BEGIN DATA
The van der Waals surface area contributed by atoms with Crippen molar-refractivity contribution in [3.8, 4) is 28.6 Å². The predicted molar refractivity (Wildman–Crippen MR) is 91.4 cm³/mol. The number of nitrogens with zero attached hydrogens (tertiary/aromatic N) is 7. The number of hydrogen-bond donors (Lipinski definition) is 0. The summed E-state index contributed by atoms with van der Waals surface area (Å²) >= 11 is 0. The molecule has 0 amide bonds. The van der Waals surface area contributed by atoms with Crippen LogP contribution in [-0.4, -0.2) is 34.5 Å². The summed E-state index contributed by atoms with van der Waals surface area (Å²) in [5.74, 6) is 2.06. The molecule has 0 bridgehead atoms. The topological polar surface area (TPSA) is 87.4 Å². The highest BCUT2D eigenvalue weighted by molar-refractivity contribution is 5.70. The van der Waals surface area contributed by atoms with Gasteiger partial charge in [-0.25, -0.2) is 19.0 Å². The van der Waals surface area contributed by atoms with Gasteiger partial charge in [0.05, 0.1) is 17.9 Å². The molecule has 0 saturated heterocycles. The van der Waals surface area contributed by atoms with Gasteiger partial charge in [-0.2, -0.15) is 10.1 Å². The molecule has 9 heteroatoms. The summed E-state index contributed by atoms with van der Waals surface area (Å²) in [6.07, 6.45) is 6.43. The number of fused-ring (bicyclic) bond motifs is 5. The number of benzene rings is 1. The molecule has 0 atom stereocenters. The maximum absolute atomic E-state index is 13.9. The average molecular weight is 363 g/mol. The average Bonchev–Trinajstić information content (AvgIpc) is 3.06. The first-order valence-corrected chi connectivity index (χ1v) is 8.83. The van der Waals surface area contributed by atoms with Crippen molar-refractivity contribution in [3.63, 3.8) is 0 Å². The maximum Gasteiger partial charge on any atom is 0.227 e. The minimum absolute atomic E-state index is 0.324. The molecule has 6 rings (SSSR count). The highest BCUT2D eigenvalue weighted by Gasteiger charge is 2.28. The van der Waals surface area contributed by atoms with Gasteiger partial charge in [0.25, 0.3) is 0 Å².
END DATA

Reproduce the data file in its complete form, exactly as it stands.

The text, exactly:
The van der Waals surface area contributed by atoms with Crippen molar-refractivity contribution in [3.8, 4) is 28.6 Å². The predicted molar refractivity (Wildman–Crippen MR) is 91.4 cm³/mol. The number of nitrogens with zero attached hydrogens (tertiary/aromatic N) is 7. The number of hydrogen-bond donors (Lipinski definition) is 0. The summed E-state index contributed by atoms with van der Waals surface area (Å²) >= 11 is 0. The molecule has 0 amide bonds. The van der Waals surface area contributed by atoms with Crippen LogP contribution in [-0.4, -0.2) is 34.5 Å². The summed E-state index contributed by atoms with van der Waals surface area (Å²) in [5.74, 6) is 2.06. The molecule has 0 bridgehead atoms. The topological polar surface area (TPSA) is 87.4 Å². The highest BCUT2D eigenvalue weighted by molar-refractivity contribution is 5.70. The van der Waals surface area contributed by atoms with Gasteiger partial charge in [-0.25, -0.2) is 19.0 Å². The van der Waals surface area contributed by atoms with Gasteiger partial charge in [0.05, 0.1) is 17.9 Å². The molecule has 0 saturated heterocycles. The van der Waals surface area contributed by atoms with Gasteiger partial charge in [-0.2, -0.15) is 10.1 Å². The molecule has 9 heteroatoms. The summed E-state index contributed by atoms with van der Waals surface area (Å²) in [6.07, 6.45) is 6.43. The number of fused-ring (bicyclic) bond motifs is 5. The number of benzene rings is 1. The molecule has 0 atom stereocenters. The maximum absolute atomic E-state index is 13.9. The average molecular weight is 363 g/mol. The average Bonchev–Trinajstić information content (AvgIpc) is 3.06. The first-order valence-corrected chi connectivity index (χ1v) is 8.83. The van der Waals surface area contributed by atoms with Crippen molar-refractivity contribution in [3.63, 3.8) is 0 Å². The maximum Gasteiger partial charge on any atom is 0.227 e. The minimum absolute atomic E-state index is 0.324. The molecule has 6 rings (SSSR count). The highest BCUT2D eigenvalue weighted by Gasteiger charge is 2.28. The van der Waals surface area contributed by atoms with Gasteiger partial charge in [0.25, 0.3) is 0 Å².